What do we know about the ovary?

Published: April 4, 2023

Ovarian cancer ranks fifth in cancer deaths amongst women, with a woman’s risk of getting it during her lifetime being about 1 in 78. Polycystic ovary syndrome (PCOS) is the most common endocrine and ovulation disorder in women that severely alters fertility. At Baylor College of Medicine in Texas in the US, Professor JoAnne S. Richards has dedicated her career to improving our knowledge and understanding of the ovaries, with the ultimate hope of improving women’s health worldwide.


Embryo — an unborn, developing offspring. In humans, the embryonic stage lasts from approximately the second to eighth week after fertilisation

Gamete cell — the reproductive female or male germ cell

Membrane — a thin sheet of extracellular matrix protein or layer of cells that act as a boundary or lining between specific cell types

Metastatic cancer — a dangerous, late stage of cancer where it spreads to distant parts of the body

Omentum — fatty tissue in the peritoneal cavity

Ovary — an endocrine gland at the upper end of the uterus that contains follicles and corpora lutea, the sources of steroid hormones, and releases mature oocytes (eggs) at the time of ovulation

Ovulation — the process during which an egg surrounded by specialised cumulus cells is released from the surface of the ovary for fertilisation to occur

Peptides — compounds consisting of two or more amino acids linked in a chain, which can bind to specific receptors to alter cell functions

Pituitary gland — a pea-sized gland at the base of the brain that produces several protein hormones, including FSH and LH

Somatic cells — any cell in the body other than the gamete cells (sperm and egg cells)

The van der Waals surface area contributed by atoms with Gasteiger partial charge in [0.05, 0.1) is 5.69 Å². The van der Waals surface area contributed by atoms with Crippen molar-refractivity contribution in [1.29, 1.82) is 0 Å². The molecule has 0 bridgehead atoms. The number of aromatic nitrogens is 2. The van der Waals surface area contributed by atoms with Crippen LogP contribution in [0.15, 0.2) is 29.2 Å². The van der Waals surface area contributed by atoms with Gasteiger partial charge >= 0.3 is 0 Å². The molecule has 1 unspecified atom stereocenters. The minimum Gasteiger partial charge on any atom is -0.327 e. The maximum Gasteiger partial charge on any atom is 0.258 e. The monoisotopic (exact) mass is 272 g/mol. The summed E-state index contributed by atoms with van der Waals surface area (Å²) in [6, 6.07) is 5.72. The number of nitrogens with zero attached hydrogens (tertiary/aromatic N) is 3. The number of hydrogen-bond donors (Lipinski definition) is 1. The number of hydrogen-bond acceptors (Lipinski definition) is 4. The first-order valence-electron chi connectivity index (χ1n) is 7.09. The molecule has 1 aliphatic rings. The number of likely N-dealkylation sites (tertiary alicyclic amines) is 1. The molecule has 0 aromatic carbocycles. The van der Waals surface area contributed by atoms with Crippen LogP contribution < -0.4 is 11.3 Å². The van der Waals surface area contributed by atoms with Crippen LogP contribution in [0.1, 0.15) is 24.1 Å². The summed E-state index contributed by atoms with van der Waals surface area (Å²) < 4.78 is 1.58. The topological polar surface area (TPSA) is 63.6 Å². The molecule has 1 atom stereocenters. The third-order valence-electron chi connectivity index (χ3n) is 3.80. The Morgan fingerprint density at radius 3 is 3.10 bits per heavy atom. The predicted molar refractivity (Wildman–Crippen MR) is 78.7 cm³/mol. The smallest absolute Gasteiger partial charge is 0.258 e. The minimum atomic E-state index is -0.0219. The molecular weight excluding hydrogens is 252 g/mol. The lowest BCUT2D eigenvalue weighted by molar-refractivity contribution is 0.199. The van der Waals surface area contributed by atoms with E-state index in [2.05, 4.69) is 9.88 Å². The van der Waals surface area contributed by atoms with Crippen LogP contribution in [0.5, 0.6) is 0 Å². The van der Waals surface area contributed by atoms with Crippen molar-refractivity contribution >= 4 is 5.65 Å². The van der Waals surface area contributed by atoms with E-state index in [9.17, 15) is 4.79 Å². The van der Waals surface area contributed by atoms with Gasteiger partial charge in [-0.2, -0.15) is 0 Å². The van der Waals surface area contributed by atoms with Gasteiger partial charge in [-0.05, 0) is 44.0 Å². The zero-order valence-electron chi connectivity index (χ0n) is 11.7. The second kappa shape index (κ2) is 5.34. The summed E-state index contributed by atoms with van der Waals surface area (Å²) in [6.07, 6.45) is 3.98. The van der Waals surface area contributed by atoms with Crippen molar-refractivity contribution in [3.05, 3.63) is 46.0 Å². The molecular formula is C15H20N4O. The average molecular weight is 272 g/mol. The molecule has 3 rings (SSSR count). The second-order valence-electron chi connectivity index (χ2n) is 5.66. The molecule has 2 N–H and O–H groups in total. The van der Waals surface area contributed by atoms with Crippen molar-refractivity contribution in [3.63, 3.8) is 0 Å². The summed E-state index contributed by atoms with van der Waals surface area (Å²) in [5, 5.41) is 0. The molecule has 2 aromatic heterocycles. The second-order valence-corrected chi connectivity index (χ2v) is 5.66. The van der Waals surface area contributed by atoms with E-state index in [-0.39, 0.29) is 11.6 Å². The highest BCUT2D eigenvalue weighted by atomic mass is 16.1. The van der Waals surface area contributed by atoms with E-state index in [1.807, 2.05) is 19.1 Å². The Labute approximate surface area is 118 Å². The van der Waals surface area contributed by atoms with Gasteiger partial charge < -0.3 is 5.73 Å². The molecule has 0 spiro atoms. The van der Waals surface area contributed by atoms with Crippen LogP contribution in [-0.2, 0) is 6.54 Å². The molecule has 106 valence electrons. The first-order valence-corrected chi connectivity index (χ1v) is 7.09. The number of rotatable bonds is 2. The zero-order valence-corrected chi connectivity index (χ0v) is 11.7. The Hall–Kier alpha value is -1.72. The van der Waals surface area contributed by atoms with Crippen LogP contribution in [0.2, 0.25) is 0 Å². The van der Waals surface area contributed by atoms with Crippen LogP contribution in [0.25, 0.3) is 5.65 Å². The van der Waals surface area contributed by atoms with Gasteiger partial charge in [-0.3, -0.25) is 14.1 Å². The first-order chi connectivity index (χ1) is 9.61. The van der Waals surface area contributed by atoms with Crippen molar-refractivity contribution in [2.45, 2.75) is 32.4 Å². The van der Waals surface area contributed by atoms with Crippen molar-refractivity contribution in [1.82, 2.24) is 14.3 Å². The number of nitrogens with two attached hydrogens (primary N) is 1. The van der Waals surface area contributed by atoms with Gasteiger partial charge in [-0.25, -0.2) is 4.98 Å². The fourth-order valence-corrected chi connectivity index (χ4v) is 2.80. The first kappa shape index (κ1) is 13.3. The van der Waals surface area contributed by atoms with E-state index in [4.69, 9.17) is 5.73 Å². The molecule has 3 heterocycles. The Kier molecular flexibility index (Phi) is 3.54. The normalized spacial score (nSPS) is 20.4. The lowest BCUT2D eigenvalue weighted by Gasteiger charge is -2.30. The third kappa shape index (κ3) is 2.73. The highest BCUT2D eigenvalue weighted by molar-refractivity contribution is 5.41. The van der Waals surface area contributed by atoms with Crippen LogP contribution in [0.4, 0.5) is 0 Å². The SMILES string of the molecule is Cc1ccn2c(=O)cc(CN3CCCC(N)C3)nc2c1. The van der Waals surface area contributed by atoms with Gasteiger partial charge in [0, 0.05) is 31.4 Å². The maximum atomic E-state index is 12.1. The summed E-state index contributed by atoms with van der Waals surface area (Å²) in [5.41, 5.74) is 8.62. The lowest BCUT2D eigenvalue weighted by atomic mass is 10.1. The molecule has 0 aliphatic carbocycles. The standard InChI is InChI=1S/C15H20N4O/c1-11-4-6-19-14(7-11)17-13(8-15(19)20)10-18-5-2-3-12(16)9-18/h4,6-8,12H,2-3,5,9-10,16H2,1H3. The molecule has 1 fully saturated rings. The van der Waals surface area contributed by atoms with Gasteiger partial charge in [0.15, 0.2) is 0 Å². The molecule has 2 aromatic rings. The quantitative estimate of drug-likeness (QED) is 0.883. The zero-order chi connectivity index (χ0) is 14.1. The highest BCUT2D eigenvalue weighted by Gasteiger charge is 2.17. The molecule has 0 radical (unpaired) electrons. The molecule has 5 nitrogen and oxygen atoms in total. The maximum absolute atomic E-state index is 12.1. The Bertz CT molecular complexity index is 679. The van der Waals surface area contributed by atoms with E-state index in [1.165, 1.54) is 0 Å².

Uterine — relating to the uterus

The ovary is an essential organ that plays a crucial role in the reproductive system of females. Professor JoAnne S. Richards, a molecular and cellular biologist at Baylor College of Medicine, has been studying the ovary for decades, learning about its various critical functions, as well as the causes of female infertility and ovarian cancer.

Females have two ovaries each, which are about the size of a thumb and are attached to the uterus located in the pelvic cavity. Ovaries contain the female reproductive cells, oocytes (eggs), which, once fertilised by a male sperm, can develop into a living embryo. Individual oocytes are one of the largest cells in the human body, measuring around 0.1 mm in size. Once grown, they are even visible to the naked eye.

“The primary functions of the ovary are to promote the maturation, ovulation and fertilisation of the oocyte and to regulate embryo implantation and uterine maintenance during pregnancy,” says JoAnne.

The ovary is controlled by two pituitary hormones called follicle stimulating hormone (FSH) and luteinising hormone (LH). These hormones act via receptors on specific cells to regulate the growth of ovarian follicles and the maturation of oocytes within these follicles. A surge of LH induces ovulation, during which a follicle ruptures and releases a mature, fertilisable egg.

What are follicles?

Ovaries contain thousands of follicles (all at different stages of development) that function to ensure that the oocyte is well-protected and nurtured, so it can mature and be fertilised.

“Inside a follicle, the oocyte is attached directly to special somatic cells called cumulus cells,” says JoAnne. “These cells come from the surrounding granulosa cell layer. FSH-responsive granulosa cells are then separated from LH-responsive theca cells (the outer cells) by a basement membrane.”

“The oocyte affects these somatic cells by releasing specific peptides. The somatic cells (granulosa and theca cells, in turn) coordinate and promote maturation of the oocyte,” JoAnne explains.

In addition, the somatic cells produce steroid hormones – oestradiol and progesterone, the major female sex hormones – that regulate embryo attachment and development during pregnancy. These steroids also control breast development and lactation, ensuring that mothers are able to breastfeed once they give birth (though other issues can make this difficult to do in practice, and not everyone chooses to breastfeed).

What do scientists know about the causes of female infertility?